I am Neuroscience PhD, a humanist, skeptic, feminist, avid reader, science enthusiast, woolly-liberal über-nerd, and, as of October 2015, father to the Lykketroll.

I moved from England to Norway in January 2012 and live in Lørenskog with my wife, the Lykketroll, and our two aging rescue cats, Socrates and Schrödinger. 

I am on paternity leave from the 4th of July to the 18th of November. 

The job I am on leave from is as an  Associate Professor and Head of Studies at the Oslo and Akershus University College of Applied Sciences. My background is in child neurodevelopment (my PhD looked into the relationship between fatty acids like omega-3 and cognitive development in young children) but I now work on a hodge-podge of things roughly within the field of Universal Design of ICT 50% of the time, the other 50% of my time I am Head of the 'General' Studies (Allmenn in Norwegian) Unit, which is comprised of around 24 academics within a range of fields, including mathematics, physics, Norwegian, and technology and leadership.

In between working and doing the usual dad things,  I like hiking and running in the beautiful Norwegian outdoors, cooking and playing video games. 

If I believed in souls I would say that mine was born in Norway. 

I plan to sleep when I'm dead.

Book Review: Psychiatric Tales by Darryl Cunningham

I’ve done it a little backwards as I read Darryl Cunningham’s Science Tales, which I absolutely loved and reviewed for Argument, before I read his first graphic novel release, Psychiatric Tales. Whilst Science Tales was a more straight-forward piece of science communication, Psychiatric Tales is a personal and often emotional account of Darryl’s experiences working within the psychiatric care system, told using an earlier form of his inimitable, subtle black and white drawings. 

Those working in mental health have made a concerted effort to create a shift in the public from calling someone ‘schizophrenic’, to ‘a person with schizophrenia’- a subtle but important step.

The need for understanding rather than judging, stigmatizing or ignoring those suffering from mental illness are powerfully reinforced by stories spiked with tragic accounts personal revelation, patients coping with both their mental illness and the misunderstanding and prejudice of the society around them. A chapter on famous sufferers of mental illness, including Churchill, Brian Ferry and Spike Milligan provides examples of how mental illness is not necessarily a barrier to greatness, but even there, Cunningham shows careful thought, emphasizing that genius and talent very often comes despite, not because of, the mental illness.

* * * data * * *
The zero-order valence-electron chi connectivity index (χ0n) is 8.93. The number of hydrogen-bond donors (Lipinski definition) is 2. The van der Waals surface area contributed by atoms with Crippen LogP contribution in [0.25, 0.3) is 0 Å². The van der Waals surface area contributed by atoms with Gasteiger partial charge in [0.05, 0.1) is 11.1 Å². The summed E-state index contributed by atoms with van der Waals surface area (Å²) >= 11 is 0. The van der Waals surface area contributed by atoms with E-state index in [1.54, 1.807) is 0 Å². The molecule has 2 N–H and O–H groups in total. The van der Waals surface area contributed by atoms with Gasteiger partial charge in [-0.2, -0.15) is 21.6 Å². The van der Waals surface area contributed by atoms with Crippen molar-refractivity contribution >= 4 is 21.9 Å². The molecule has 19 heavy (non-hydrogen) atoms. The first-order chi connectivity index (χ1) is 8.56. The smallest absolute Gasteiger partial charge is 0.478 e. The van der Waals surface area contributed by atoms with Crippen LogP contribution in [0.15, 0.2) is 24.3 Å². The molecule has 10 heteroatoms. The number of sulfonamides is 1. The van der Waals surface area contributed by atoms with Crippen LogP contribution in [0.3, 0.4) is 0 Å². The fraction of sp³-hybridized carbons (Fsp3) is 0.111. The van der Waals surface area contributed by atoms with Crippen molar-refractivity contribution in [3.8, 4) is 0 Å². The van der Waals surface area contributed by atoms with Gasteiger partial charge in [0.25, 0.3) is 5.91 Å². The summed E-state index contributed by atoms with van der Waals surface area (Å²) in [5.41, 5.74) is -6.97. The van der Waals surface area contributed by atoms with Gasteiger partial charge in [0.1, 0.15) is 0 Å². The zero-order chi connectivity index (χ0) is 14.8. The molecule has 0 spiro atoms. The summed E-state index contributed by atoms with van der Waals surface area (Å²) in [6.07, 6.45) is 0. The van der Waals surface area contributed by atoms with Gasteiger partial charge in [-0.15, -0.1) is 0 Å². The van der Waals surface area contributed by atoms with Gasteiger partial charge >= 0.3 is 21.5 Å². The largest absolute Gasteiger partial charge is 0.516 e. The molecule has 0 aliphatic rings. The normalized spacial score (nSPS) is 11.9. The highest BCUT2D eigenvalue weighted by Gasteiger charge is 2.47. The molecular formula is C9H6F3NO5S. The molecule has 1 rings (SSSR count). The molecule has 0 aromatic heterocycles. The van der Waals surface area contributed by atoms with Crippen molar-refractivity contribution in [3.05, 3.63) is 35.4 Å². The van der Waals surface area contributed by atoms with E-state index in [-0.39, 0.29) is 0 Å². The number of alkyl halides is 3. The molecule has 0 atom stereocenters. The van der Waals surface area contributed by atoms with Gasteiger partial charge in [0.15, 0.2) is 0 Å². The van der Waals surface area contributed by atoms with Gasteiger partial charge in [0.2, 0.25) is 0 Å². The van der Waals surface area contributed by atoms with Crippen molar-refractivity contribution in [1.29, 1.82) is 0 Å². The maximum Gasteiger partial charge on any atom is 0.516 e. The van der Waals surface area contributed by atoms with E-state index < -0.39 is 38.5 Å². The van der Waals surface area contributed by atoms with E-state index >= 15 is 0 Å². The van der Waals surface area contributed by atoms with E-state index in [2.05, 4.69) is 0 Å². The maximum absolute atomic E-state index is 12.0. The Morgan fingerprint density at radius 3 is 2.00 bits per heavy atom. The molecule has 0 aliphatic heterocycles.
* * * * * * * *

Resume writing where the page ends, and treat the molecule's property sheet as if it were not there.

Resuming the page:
The style of drawing may not be for everyone, but don’t like the simple-looking artwork fool you. There are layers of subtlety in the presentation that magnify the impact of the story being told in ways unique to the medium. More than a couple of times, Cunningham uses the effect of zooming in or out through a sequence of panels, cleverly mimicking the disorienting and nature of mental illness and powerfully magnifying its isolating and inward nature.

The last chapter, which I won’t spoil, comes as a complete surprise, and adds a whole new layer of understanding and emotion to the rest of the book. I’m wary of sounding patronizing but I can’t think a word other than ‘brave’ for the way Cunningham illustrates his own story with such honesty and insight.

Psychiatric Tales won't take more than half an hour to get through (an hour if you read it cover-to-cover, back-to-back, like I did) but it’s packed with powerful mental health advocacy and is an important and engaging reminder that there is always a person behind the illness.

From the looks of his blog, Cunningham’s working on Psychiatric Tales two, delving into some other mental illness, such as Alzheimer’s. I can’t wait to read it.

Snus: What's the Harm - Additional reading

Book review for Argument: The Stuff of Thought by Steven PInker